editor's blog
Subscribe Now

Sensor Conditioning Options

One of the big challenges of MEMS sensor development is the fact that the raw sensor signals need to be conditioned before being read and acted on. This is done in the “ASIC” that ordinarily accompanies the sensor, typically on a separate die and co-packaged with the sensor (unless done on the same chip in a CMOS-friendly MEMS process). A well-known sensor design challenge is the fact that the ASIC has to be designed alongside the sensor, but that, until tools become more accurate, the actual sensor output isn’t known until the sensor has been built (and perhaps after a couple of design spins); that makes it very hard to co-design the ASIC and build it in parallel with the sensor.

Sensors are inherently analog devices, so it takes an analog front end to condition those signals – or at least convert them to digital for further digital processing. If you have a plain sensor with analog outputs and no encapsulated ASIC, then you have to build your own analog conditioning circuit.

Two companies are providing programmable conditioning circuits to avoid both the serial ASIC design issue and the need to build a discrete analog conditioning circuit. They allow a system designer to adjust the tuning of the conditioning network on the target board. This obviously has benefits over doing the manual circuit by hand, and it also means that any effect that the mounting or location of the sensor might have on the sensor output can be factored into the conditioning. Of course, as compared to a sensor with a co-packaged ASIC, it’s an additional chip and work.

Both Si-Ware and Renesas have such chips, Renesas’ recently announced. Si-Ware announced early last summer an actual development platform, the SWS61111, that features their own ASIC chip, the SWS1110. There’s also an FPGA on the board; the system allows a designer to determine the optimal conditioning configuration and then burn it into the ASIC, which has e-fuses for storing a one-time-programmable (OTP) setting.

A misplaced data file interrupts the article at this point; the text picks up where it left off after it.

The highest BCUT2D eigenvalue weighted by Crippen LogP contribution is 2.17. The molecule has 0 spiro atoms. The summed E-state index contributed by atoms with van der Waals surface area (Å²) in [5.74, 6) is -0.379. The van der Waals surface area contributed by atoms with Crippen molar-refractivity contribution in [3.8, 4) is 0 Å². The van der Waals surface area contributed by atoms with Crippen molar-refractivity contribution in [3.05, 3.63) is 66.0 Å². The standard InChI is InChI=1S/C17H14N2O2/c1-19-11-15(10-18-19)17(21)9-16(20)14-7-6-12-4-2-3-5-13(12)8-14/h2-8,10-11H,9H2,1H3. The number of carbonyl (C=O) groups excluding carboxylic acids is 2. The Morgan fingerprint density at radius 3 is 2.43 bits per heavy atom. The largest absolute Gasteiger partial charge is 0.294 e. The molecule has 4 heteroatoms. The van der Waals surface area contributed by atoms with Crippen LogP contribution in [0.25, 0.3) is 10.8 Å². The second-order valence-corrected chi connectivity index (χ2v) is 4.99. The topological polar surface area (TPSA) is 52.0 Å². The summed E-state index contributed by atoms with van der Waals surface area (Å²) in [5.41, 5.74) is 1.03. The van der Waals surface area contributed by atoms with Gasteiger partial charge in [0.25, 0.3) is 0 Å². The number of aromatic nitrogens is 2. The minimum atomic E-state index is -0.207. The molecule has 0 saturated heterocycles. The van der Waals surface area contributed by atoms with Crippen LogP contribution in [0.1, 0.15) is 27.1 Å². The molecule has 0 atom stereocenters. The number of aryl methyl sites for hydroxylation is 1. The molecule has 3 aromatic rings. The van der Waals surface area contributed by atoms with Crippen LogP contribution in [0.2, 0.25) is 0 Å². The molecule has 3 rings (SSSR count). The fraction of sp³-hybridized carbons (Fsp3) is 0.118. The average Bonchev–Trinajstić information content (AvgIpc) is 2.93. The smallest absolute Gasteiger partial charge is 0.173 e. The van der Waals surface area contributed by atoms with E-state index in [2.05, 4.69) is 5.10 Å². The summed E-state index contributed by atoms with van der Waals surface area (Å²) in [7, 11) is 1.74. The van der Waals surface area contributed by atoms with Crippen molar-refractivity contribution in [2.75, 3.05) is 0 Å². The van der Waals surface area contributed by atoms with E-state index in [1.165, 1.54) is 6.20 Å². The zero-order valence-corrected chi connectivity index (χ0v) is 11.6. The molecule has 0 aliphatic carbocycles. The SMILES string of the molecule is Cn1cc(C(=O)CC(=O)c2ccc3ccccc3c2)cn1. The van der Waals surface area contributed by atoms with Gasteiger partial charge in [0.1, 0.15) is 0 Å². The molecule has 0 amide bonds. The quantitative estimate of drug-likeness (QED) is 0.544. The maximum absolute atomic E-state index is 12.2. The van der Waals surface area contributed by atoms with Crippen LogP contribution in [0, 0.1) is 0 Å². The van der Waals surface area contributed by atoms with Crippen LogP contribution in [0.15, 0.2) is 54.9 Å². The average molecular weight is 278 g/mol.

Meanwhile, Renesas has announced its Smart Analog configurable conditioning circuit. It comes with its own graphic tool to enable tuning without requiring that you be an analog expert. There are two versions: one that it is intended to be paired with a microcontroller, and one that has the microcontroller co-packaged with the Smart Analog part. In both cases, the Smart Analog settings are stored in the microcontroller’s NVM.

You can find more in the earlier Si-Ware release or the more recent Renesas release.

Leave a Reply

featured blogs
Jan 24, 2020
Someone has created a song by taking Pi, assigning each number to a note, and adding harmonies. The result is strangely captivating....
Jan 24, 2020
[From the last episode: We looked at the different ways memory can be organized in different kinds of systems.] Let'€™s look at a scenario: you run a restaurant, but you'€™re short on funds to hire people. So you'€™re your own chief cook and bottle-washer. You do everyt...
Jan 23, 2020
Embedded design trends typically revolve around three main ideas: faster data rates, smaller form factors and cost-effective solutions. Those design trends drive the theme for the 2020 Embedded Tech Trends forum: The Business and Technology Forum for Critical and Intelligent ...
Jan 22, 2020
Master the design and verification of next gen transport: Part One – Overview Master the design and verification of next gen transport: Part Two – High-Level Synthesis Master the design and verification of next gen transport: Part Three – Functional Safety M...

Featured Video

Automotive Trends Driving New SoC Architectures -- Synopsys

Sponsored by Synopsys

Today’s automotive trends are driving new design requirements for automotive SoCs targeting ADAS, gateways, connected cars and infotainment. Find out why it is essential to use pre-designed, pre-verified, reusable automotive-optimized IP to meet such new requirements and accelerate design time.

Drive Your Next Design to Completion Today with DesignWare IP® for Automotive SoCs